When I watch a documentary these days, it’s usually on TV or on a DVD, and it’s rare that I can tell what kind of camera was used. That’s a good thing. Technology has become so accessible that the cost of your toys doesn’t necessarily matter, and have decidedly taken a back seat to storytelling acumen.
Independent filmmaking has been a struggle between a tiny percentage of well-funded filmmakers using all the wealth at their disposal and the filmmaking 99 percenters using all the credit lines at their disposal. They may have talent and ambition, but little money. They string together projects from thin funding, or self-funding, or they use their documentary work as a loss leader that serves as a calling card for corporate gigs or work in advertising.
But, it seems, every time the masses find a way into the game, the game changes.
The most significant change to documentary filmmaking in the last decade was the rise of programs, such as Apple’s Final Cut, that brought editing work out of the rented post-production facility and onto one’s desktop, then laptop. But right up there were the development of HDV — the so-called “poor man’s HD” — and the sudden arrival of Canon’s EOS 5D Mark II, which put in the hands of people of modest means a camera they could use to make serious films.
Before those products arrived, most people were shooting on Mini-DV cameras like the Canon XL1 and the Panasonic DVX100. Any viewer could tell the difference.
But as we enter 2012, the gap is widening, with the manufacturers themselves ramping back up to more-costly offerings. In the past year, the long-awaited arrival of big-sensor camcorders that would overtake video-shooting DSLRs came at a disappointingly hefty price. The Canon C300 ($20,000), Sony’s PMW-F3 ($14,000), and the new RED Scarlet-X ($18,000) have not created the answer, but rather a carrot-and-stick conundrum: How far you can stretch your budget for definably better results? All of these camcorders deliver better quality, but in my opinion not so much that it’s readily apparent to most viewers. In the end, the HDSLR was not obsoleted in 2011, and so 2012 begins with rumors of what’s next.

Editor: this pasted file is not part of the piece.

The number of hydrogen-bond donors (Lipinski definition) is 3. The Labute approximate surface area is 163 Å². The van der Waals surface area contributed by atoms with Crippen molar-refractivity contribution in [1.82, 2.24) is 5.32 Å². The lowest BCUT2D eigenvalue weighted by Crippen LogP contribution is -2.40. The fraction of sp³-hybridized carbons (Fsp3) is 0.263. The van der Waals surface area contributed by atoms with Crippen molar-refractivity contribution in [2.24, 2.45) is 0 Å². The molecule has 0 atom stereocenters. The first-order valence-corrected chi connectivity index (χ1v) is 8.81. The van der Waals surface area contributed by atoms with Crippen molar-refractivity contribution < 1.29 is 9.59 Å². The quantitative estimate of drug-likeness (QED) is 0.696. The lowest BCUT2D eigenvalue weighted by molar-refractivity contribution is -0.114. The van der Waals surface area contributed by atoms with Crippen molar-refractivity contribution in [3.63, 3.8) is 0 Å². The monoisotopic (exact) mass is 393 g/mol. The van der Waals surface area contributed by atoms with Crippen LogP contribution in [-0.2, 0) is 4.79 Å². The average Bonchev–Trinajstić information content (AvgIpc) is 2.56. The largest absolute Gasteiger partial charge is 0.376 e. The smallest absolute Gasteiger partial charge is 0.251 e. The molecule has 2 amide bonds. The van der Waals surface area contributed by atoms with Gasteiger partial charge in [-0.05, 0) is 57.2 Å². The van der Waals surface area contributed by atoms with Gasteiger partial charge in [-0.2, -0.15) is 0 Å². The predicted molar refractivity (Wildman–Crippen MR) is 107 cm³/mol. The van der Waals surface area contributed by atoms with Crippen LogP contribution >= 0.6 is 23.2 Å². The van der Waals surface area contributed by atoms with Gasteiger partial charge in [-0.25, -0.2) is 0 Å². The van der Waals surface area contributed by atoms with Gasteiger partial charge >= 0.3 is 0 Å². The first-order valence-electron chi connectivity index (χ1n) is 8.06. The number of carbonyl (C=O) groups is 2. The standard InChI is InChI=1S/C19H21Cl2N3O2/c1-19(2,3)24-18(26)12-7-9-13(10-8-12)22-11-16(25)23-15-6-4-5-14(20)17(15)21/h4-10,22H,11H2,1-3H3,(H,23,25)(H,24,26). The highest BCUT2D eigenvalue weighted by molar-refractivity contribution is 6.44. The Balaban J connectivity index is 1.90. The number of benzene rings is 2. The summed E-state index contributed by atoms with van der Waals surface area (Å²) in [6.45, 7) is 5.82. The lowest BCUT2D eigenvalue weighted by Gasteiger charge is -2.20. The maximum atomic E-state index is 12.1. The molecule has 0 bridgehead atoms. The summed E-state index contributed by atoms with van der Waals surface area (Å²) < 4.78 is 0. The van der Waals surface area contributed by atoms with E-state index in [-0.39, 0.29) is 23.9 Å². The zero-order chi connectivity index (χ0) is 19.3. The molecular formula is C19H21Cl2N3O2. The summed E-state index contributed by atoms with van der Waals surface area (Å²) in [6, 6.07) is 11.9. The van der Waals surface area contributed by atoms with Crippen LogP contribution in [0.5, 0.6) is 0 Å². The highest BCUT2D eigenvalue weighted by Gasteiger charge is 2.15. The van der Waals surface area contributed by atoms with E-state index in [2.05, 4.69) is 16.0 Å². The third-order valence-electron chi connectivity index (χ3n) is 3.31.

The 2012 product season, highlighted by Photokina and NAB, thrills the equipment freaks but leaves many holding their breath. What’s next that will obsolete the equipment you own, and that you’re still paying off? For what it’s worth:
- With the Canon EOS 1DX body announced already at $6,800 (and therefore implausible for most), the biggest talk is of a Canon EOS 5D Mark III, which rumors alternately say will and won’t have a huge leap in megapixels, and which will likely have far better audio capabilities and functions that are already in use by people who’ve downloaded the third-party Magic Lantern hack.
- The anticipated update to Canon’s EOS 7D is for upgraded megapixels and improved features such as higher ISO. We’ll see.
- A 3-D HDSLR? It seems that may be the way things go. And then add into that the new infatuation with using side-by-side cameras to create High Dynamic Range, and it seems those could work somehow.
- Sony may announce a full-frame DSLR, according to some sources. Nikon seems, as always, to lag.
- Magic Lantern is readying its “Unified Edition” for the Canon 5D, providing the features already in its 550D/T2i, 60D, 600D/T3i, 500D/T1i and 50D models. This free download vastly improves the ability of the camera, and the unified edition stretches it across all models except the apparently impenetrable 7D, which for that reason is falling out of favor with many DSLR filmmakers.
In short, the rumor mills are not looking at anything remarkably different for the lower-budget documentary filmmaker. And that’s good news in that everyone is not going to have to rush out to do an unwanted upgrade just to stay in the game. With HDSLR and even HDV documentaries having found their place in top festivals, broadcast and even Academy Award considerations, lower-budget filmmakers have not yet been priced out of the game.